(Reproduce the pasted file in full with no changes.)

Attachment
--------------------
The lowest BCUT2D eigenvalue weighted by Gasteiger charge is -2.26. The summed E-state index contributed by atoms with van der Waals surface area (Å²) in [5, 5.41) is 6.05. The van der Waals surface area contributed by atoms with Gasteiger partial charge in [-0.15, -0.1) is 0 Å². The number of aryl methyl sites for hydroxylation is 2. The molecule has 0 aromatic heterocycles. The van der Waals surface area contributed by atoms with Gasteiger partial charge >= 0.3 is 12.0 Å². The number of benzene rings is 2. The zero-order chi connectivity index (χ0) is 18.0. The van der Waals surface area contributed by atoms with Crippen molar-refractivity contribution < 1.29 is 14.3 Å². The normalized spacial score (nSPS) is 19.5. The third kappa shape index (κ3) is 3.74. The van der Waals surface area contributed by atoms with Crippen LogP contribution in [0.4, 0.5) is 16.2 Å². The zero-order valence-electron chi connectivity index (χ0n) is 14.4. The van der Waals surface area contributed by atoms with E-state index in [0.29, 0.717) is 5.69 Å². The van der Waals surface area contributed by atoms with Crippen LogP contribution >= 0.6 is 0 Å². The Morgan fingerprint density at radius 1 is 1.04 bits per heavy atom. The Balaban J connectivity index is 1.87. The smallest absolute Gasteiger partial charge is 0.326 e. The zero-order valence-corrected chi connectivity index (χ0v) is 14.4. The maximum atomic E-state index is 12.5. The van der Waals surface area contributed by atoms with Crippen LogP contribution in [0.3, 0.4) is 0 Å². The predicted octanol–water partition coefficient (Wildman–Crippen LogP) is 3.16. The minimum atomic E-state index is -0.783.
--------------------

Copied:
The lowest BCUT2D eigenvalue weighted by Gasteiger charge is -2.26. The summed E-state index contributed by atoms with van der Waals surface area (Å²) in [5, 5.41) is 6.05. The van der Waals surface area contributed by atoms with Gasteiger partial charge in [-0.15, -0.1) is 0 Å². The number of aryl methyl sites for hydroxylation is 2. The molecule has 0 aromatic heterocycles. The van der Waals surface area contributed by atoms with Gasteiger partial charge >= 0.3 is 12.0 Å². The number of benzene rings is 2. The zero-order chi connectivity index (χ0) is 18.0. The van der Waals surface area contributed by atoms with Crippen molar-refractivity contribution < 1.29 is 14.3 Å². The normalized spacial score (nSPS) is 19.5. The third kappa shape index (κ3) is 3.74. The van der Waals surface area contributed by atoms with Crippen LogP contribution in [0.4, 0.5) is 16.2 Å². The zero-order valence-electron chi connectivity index (χ0n) is 14.4. The van der Waals surface area contributed by atoms with E-state index in [0.29, 0.717) is 5.69 Å². The van der Waals surface area contributed by atoms with Crippen LogP contribution >= 0.6 is 0 Å². The Morgan fingerprint density at radius 1 is 1.04 bits per heavy atom. The Balaban J connectivity index is 1.87. The smallest absolute Gasteiger partial charge is 0.326 e. The zero-order valence-corrected chi connectivity index (χ0v) is 14.4. The maximum atomic E-state index is 12.5. The van der Waals surface area contributed by atoms with Crippen LogP contribution in [0.3, 0.4) is 0 Å². The predicted octanol–water partition coefficient (Wildman–Crippen LogP) is 3.16. The minimum atomic E-state index is -0.783.